The copyright owners have been determined to conduct this sort of urban guerrilla warfare also in Europe. (15) In the recent past, the music industry has started hundreds of lawsuits in Europe, including in the United Kingdom, France, Austria, Denmark, Germany, Italy, Finland, Iceland, Ireland, and the Netherlands. (16) The "nicest litigators in the world" have been working endlessly. (17) Many people have faced sanctions or paid fines in Europe, and IFPI has been dealing with several thousand lawsuits worldwide. (18)

    Much debate surrounded the copyright owners' action plan. Doubts have been raised on the adequacy of such an aggressive approach. (19) Commenters have questioned its efficiency for the judicial system. (20) Internet users' and digital content consumers' privacy, "the right to be le[f]t alone--the most comprehensive of rights and the right most valued by civilized men[,]" (21) has been a particular concern. The debate revolves around the collection of peer-to-peer system users' data through various technological devices (22) and the disclosure of users' identities by Internet Service Providers (ISPs). The dispute has its origins in the U.S. and has only most recently surfaced in Europe. (23)

    This phenomenon, renamed "piracy surveillance," (24) is a consistent threat to users' privacy. (25) The discovery of spyware-like hiding techniques, Trojan horses and various pieces of malware in Digital Rights Management (DRM) systems are a corroboration in practice of the perceived privacy risks. (26) The installation of malicious software, without any mention in the End-User License Agreement (EULA), (27) indicates how far copyright owners may go in creating "extrajudicial systems of monitoring and enforcement" (28) that prevents infringement by using the code as a tool to influence, modify and regulate behavior. (29) Whether "the answer to the machine is in the machine" (30) is a very disputable conclusion, and the implementation of such a model can lead to abuses and to the impairment of individual rights.

    In addition, any software in search of infringing internet activities is only capable of identifying machines, but not a person performing the unlawful activities. (31) This creates extreme uncertainties in the allocation of liability, particularly because of the diffusion of open wireless networks. (32) In fact, technological enforcement of copyright necessarily presupposes coincidence between machine and infringer. This could be the harbinger of substantial violations of individual rights, particularly in the pre-judicial phase in which the alleged infringer must be singled out. If criminal penalties are attached to copyright infringement, at least in civil law systems, further concerns exist because technological protection is unresponsive to any principle of personal liability of the criminal conduct. Under most international legal frameworks, criminal liability is strictly personal and nobody can be charged and prosecuted for an offence committed by others. Hence, any mechanisms that allocates criminal liability upon a principle of objective liability, regardless of the fact that the criminal act may have been committed by a different person, would also pose serious problems of consistency with the fundamental safeguards that govern criminal liability.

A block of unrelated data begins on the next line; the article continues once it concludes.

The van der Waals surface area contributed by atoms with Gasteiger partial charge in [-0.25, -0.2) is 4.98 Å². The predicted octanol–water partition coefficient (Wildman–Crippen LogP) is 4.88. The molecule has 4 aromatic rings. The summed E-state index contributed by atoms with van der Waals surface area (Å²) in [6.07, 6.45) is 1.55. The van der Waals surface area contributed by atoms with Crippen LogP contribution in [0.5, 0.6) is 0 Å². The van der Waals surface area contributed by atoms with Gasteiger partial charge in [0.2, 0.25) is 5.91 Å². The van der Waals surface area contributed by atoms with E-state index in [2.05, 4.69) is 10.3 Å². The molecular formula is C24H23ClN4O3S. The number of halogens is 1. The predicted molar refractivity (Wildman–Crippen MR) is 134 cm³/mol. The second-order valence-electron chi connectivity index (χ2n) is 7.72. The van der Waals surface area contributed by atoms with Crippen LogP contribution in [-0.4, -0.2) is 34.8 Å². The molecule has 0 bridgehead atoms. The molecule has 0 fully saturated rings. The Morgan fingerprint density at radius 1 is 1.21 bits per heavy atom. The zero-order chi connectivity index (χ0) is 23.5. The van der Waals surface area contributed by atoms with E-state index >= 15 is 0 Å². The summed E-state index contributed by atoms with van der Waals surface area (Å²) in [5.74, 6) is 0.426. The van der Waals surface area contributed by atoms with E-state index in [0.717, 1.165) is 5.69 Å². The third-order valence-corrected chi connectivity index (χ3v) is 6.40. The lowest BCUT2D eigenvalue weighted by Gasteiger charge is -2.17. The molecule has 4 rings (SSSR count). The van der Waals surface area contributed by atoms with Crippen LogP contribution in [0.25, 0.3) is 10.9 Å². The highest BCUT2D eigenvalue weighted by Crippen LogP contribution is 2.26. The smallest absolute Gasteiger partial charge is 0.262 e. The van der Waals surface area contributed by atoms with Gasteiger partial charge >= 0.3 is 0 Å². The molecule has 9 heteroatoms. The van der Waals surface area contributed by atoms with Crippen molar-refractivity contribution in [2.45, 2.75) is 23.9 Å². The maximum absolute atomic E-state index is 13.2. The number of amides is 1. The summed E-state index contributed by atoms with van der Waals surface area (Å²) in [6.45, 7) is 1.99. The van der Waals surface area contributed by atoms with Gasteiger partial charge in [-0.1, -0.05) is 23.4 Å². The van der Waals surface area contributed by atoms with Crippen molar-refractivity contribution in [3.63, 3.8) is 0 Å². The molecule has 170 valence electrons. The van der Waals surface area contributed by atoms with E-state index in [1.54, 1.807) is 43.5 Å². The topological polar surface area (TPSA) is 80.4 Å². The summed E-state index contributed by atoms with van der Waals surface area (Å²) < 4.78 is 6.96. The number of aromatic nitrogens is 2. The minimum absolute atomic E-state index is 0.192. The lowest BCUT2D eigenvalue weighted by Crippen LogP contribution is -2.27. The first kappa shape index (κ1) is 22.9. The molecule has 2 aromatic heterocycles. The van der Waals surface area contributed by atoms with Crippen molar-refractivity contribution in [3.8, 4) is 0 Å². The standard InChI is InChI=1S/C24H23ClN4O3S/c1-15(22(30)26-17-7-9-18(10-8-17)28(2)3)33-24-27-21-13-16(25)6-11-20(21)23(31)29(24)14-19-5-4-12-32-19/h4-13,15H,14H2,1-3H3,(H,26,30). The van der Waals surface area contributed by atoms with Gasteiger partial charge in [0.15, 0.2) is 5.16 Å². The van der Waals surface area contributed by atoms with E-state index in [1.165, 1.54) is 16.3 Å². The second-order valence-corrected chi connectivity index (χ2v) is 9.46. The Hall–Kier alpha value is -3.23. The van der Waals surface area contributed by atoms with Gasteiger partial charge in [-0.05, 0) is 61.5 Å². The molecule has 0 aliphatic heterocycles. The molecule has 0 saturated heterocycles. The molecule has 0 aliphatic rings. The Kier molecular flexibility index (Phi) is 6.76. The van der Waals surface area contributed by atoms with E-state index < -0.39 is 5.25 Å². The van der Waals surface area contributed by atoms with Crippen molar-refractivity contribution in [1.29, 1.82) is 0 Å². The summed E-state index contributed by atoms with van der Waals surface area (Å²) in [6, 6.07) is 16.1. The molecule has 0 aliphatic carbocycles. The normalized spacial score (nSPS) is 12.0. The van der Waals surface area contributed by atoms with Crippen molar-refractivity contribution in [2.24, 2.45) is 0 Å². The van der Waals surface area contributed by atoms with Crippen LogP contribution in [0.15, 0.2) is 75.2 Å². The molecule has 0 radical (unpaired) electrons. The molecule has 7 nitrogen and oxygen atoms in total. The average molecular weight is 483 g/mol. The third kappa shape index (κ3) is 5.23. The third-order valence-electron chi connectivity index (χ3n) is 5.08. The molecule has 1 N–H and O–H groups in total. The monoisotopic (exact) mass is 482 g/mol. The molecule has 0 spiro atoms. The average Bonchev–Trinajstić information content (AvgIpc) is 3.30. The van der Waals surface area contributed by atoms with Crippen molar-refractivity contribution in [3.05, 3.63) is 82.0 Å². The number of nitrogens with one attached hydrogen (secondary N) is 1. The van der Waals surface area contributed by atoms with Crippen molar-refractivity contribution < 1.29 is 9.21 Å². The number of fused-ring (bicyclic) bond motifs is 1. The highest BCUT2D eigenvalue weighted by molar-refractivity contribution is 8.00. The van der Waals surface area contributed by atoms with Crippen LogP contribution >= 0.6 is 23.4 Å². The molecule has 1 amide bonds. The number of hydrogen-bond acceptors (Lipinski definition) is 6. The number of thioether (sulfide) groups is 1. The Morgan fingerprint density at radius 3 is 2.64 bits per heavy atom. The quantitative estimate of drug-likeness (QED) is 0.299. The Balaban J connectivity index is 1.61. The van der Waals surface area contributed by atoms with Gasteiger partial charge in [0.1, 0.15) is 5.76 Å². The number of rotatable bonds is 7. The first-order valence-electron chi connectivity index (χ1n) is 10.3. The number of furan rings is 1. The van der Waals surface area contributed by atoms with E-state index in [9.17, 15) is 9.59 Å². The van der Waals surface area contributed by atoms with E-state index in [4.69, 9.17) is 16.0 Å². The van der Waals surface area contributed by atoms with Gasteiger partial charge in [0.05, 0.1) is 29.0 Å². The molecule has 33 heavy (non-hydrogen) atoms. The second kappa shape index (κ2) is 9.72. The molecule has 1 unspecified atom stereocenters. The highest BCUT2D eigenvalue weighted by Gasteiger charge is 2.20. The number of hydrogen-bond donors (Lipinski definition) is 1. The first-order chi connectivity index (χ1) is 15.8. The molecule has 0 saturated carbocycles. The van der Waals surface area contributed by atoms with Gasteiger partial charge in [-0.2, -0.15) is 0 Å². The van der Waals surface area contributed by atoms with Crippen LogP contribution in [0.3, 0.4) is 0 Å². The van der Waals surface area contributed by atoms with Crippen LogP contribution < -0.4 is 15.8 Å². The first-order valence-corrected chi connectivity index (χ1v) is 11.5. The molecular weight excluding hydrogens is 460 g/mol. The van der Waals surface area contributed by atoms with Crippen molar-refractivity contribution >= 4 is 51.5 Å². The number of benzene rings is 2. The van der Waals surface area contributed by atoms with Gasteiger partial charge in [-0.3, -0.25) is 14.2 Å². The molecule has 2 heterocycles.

At the European level, the legal framework in which the debate is inserted is extremely complex. Many different subject matters such as data protection law, copyright law and e-commerce law are involved. On top of that, relevant opinions on the issue of fairly balancing copyright and privacy have been expressed by the European Data Protection Working Party and the European Court of Justice. (33)

    1. The European Legal Framework

      Under the 1950 European Convention for the Protection of Human Rights and Fundamental Freedoms, the right to privacy is legally enforceable. The Convention on Human Rights provides "everyone has the right to respect for his private and family life, his home and his correspondence." (34) In addition, the Convention provides that "there shall be no interference by public authority with the exercise of this right except such as in accordance with the law and is necessary in a democratic society in the interests of national security, public safety or the economic well-being of the country." (35) Similarly, the Charter of Fundamental Rights of the European Union includes the right of everyone "to the protection of personal data concerning him or her." (36) The Charter also provides that "Intellectual Property shall be protected." (37) Directive 95/46/EC, (38) Directive 97/66/EC (39) and Directive 02/58/EC (40) have established a detailed framework for the collection and processing of personal data. In addition, to allow the transfer of data to the U.S., where no specific regulation meeting the same strict European standard exists, the European Union and the U.S. Department of...